A total of 1115 images were gathered across 118 reports, sourced from 14 global health actors (appendix pp 2–3). Of these images, 859 (77%) had identifiable people present in the image. Health-care professionals were depicted in 370 (33%) images, adult non-health-care professionals were depicted in 402 (36%) images, and children were depicted in 393 (35%) images. Descriptive statistics of representation by gender, age, and profession status (all subjectively assessed by reviewers) are provided in figure 1.
Samples of the data generated have been referenced according to theme (panel 2). These examples were chosen for delivering what we, by consensus, decided were the most interesting insights for informing a good-practice framework from our dataset. Following our analysis of current imagery use along the four major themes (relevance, integrity, consent, and representation), we developed a framework for the future use of imagery in global health (figure 2). In the sections below we describe the key findings under each theme, referring to our notes in panel 2 (a complete version of the panel is provided in appendix pp 4–9) and examples of images in figure 2.
Key examples of image analysis by theme
Within each theme category, we describe several examples of images presented in publications found by our literature search. A version of this panel with references to the publications containing the images discussed can be found in the appendix (pp 4–9).
Theme 1: relevance to the stated purpose or content of report
This is determined through the key emphasis or focus of the photo, which might be the people being photographed or the action they are performing; it can be analysed through the focus of the lens, the angles of the photo, the positioning or eye contact of the individuals depicted, etc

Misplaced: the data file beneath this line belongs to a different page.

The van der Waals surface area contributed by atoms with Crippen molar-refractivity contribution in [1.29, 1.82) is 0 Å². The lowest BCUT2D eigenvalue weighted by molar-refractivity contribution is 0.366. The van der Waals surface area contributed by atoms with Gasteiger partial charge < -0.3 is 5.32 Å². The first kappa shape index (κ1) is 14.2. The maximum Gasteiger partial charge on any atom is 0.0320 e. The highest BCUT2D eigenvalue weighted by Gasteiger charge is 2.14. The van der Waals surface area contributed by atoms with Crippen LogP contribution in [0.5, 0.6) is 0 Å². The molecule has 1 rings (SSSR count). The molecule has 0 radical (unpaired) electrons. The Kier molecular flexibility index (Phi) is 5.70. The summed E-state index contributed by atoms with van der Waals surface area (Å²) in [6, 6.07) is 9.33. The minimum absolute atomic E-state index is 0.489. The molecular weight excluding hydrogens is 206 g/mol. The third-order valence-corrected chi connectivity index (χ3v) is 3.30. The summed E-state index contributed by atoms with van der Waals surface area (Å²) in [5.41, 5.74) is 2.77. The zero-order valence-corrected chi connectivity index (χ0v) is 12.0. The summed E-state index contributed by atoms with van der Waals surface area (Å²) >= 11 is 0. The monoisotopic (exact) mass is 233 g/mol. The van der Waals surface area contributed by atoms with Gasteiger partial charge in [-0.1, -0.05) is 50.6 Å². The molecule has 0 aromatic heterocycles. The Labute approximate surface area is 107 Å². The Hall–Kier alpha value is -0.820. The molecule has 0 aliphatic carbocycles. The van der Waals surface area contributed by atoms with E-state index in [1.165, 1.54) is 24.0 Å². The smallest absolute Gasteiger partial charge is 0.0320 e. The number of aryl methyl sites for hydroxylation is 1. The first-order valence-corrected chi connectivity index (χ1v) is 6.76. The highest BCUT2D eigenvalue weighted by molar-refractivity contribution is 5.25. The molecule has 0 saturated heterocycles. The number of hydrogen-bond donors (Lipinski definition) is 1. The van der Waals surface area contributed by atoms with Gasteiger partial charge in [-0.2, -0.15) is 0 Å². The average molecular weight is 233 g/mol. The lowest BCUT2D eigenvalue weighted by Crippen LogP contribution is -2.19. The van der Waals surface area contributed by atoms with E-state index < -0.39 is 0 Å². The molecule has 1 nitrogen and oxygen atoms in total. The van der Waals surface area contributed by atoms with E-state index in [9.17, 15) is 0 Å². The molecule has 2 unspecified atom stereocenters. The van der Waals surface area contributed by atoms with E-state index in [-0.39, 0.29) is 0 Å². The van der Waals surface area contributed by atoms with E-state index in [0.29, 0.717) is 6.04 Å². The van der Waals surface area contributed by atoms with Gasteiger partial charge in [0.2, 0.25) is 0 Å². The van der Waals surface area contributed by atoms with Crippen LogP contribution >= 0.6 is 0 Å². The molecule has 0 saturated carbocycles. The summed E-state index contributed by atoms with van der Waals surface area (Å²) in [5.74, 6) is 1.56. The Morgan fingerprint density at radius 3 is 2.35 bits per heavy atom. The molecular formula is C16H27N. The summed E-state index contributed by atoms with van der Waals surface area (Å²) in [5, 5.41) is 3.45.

- 1Relevant image of pregnant tummy; simple image to illustrate the subject of maternal health
- 2There are portrait images of children of colour with no clear relationship to the health issue aside from illustrating a potential patient population; as the document title is about vaccine product characteristics the choice of image is especially odd
- 3Relevant; images have to do with vaccination; the front cover shows an image of a child who has been vaccinated and happily shows off the ink sign on her finger that shows this
- 4Although respiratory syncytial virus is a disease affecting infants, the absence of contextualisation does not make it apparently obvious to a lay reader why these Black children and mothers appear in a document about vaccine characteristics; as the text surrounding the images is entirely unrelated, the image insinuates that the infants shown are affected by the titular infection when this is not necessarily the case
- 5One image shows children living in squalid conditions of a refugee camp, but the caption discusses the link between poverty and infection, which makes the use of the image less gratuitous
- 6All images are related to children receiving malaria vaccination; all images contain captions, with names (and roles) of people in the images, as well as contextualisation and credits for photographs